“We need to look at real world evidence”

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Quantifying the true effect of a drug on the population goes beyond looking at the short-term results of clinical trials, says doc

A Sydney cardiologist has pointed out the importance of looking at real world evidence when examining the effects and safety profile of drugs.

“Randomised clinical trials (RCTs) look at short-term safety; it’s just for the duration of the trial,” says Professor Sindone, who is Director of the Heart Failure Unit and Department of Cardiac Rehabilitation at Concord Hospital, NSW.

“Real world evidence reaffirms and validates RCTs and clinical observations. It either confirms the results of the RCTs or makes you think twice about them.”

Professor Sindone, who gave a talk on real world evidence last month, explains that the approach has become more popular after post-marketing surveillance of some popular drugs revealed serious adverse events.

For example, a Roche hypertension drug was found to increase mortality—even though it had been on the market for 18 months.

Retrospective data has shown that digoxin increases mortality compared to propensity-matched patients.

And there is the case of diabetes medicine Avandia, which was on the market for four to five years before it was found to increase myocardial infarction.

“After that date, every diabetes drug had to go through a mortality trial to show it didn’t kill you,” he says.

“To be scientific, you don’t just put someone on medication and say, ‘there you go’. You need to follow it up and make sure you’re not doing any harm,” says Professor Sindone.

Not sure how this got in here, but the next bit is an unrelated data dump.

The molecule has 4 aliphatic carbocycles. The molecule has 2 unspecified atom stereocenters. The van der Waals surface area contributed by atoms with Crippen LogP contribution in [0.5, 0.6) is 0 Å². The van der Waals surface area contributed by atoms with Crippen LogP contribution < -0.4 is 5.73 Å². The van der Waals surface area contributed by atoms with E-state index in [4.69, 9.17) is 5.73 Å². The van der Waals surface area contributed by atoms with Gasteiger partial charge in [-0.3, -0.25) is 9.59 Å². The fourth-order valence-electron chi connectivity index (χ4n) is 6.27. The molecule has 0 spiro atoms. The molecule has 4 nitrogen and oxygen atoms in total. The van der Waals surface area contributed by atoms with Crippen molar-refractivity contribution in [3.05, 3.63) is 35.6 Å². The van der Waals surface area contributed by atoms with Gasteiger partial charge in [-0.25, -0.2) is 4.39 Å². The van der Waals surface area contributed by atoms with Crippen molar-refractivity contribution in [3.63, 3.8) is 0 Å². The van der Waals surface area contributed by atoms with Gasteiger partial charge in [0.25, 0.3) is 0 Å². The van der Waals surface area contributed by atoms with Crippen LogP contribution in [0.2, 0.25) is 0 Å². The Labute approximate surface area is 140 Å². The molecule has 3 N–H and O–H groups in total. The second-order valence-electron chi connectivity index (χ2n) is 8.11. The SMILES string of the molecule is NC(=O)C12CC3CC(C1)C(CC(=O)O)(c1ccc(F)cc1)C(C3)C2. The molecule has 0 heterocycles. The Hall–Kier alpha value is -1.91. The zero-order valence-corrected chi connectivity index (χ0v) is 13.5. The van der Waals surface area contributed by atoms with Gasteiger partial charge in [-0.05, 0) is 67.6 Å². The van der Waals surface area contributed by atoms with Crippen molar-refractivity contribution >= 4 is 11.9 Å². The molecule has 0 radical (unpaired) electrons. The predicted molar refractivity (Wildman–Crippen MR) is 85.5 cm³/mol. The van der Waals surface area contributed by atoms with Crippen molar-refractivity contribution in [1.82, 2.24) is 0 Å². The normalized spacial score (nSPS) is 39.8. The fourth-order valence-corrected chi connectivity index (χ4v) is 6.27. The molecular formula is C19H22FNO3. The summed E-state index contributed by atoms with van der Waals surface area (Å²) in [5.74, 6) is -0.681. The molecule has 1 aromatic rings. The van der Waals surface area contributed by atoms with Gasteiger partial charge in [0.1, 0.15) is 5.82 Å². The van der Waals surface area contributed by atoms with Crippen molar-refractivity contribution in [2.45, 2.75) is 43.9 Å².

Pharmacists have a really important part in adding to real world evidence studies, he adds.

“Patients are more likely to go back to the pharmacist to ask about symptoms, adverse events. These should be reported and recorded.

“They shouldn’t tell the patient to stop the medication, but be referred to go back to the doctor or say, that’s really strange, that’s not usually an adverse effect with that medication.

“A lot of people get taken off medicines are also mistaking an adverse event to a drug when it’s something else. You should be thinking about what else is going on,” says Professor Sindone, pointing to examples such as myalgia and muscle aches with statins.

“It’s important for pharmacists to not just tell patients not to take a medicine due to an adverse event, but to go talk to their doctor.”

Warfarin, NOACs and real world evidence

There is a need to look at real world evidence in connection to new oral anticoagulants (NOACs), says Professor Sindone.

Atrial fibrillation (AF) is the biggest risk factor for stroke – and in two-thirds of stroke patients, the event was due to AF.

Meanwhile, almost one quarter of those with AF don’t know they have it, and 85% of patients with AF are not adequately anticoagulated.

“In the NOAC world, there’s a lot of inappropriate dosing. There are two risks: stroke and bleeding,” says Professor Sindone.

“Most doctors are scared of bleeding and will underdose – this will give the patient enough to have some effect but not enough to prevent stroke.

“If you ask the patients, most are more scared of having a stroke than of bleeding.”

Professor Sindone says clinical trials have found the NOAC rivaroxaban (Xarelto) leads to a 21% reduction in stroke compared to warfarin.

And real world data shows positive results for the safety profile of rivaroxaban the complements clinical trial findings.

“NOACs have been shown to have similar and maybe superior stroke prevention to warfarin,” he says.

These results have been found in RCTs, with real world evidence reaffirming its efficacy and safety profile.

Professor Sindone reminds pharmacists to be aware that there are risks and benefits to weigh up with NOAC use.

“If someone comes to the pharmacy who has bruising and bleeding because they’re on anticoagulation drugs, remind them of the risk of stroke,” he says.

“[However ultimately] it’s the doctor’s job to explain why they are prescribing a certain medication.”

Disclosure: Professor Sindone has received honoraria, speaker fees, consultancy fees, is a member of advisory boards or has appeared on expert panels for: Alphapharm, Aspen, Astra Zeneca, Bayer, Biotronik, Boehringer Ingelheim, Bristol Myers Squibb, Cube, CSL, HealthEd, Janssen Cilag, Menarini, Merck Sharp and Dohm, Novartis, Pfizer, Roche, Sanofi, Servier and Vifor.

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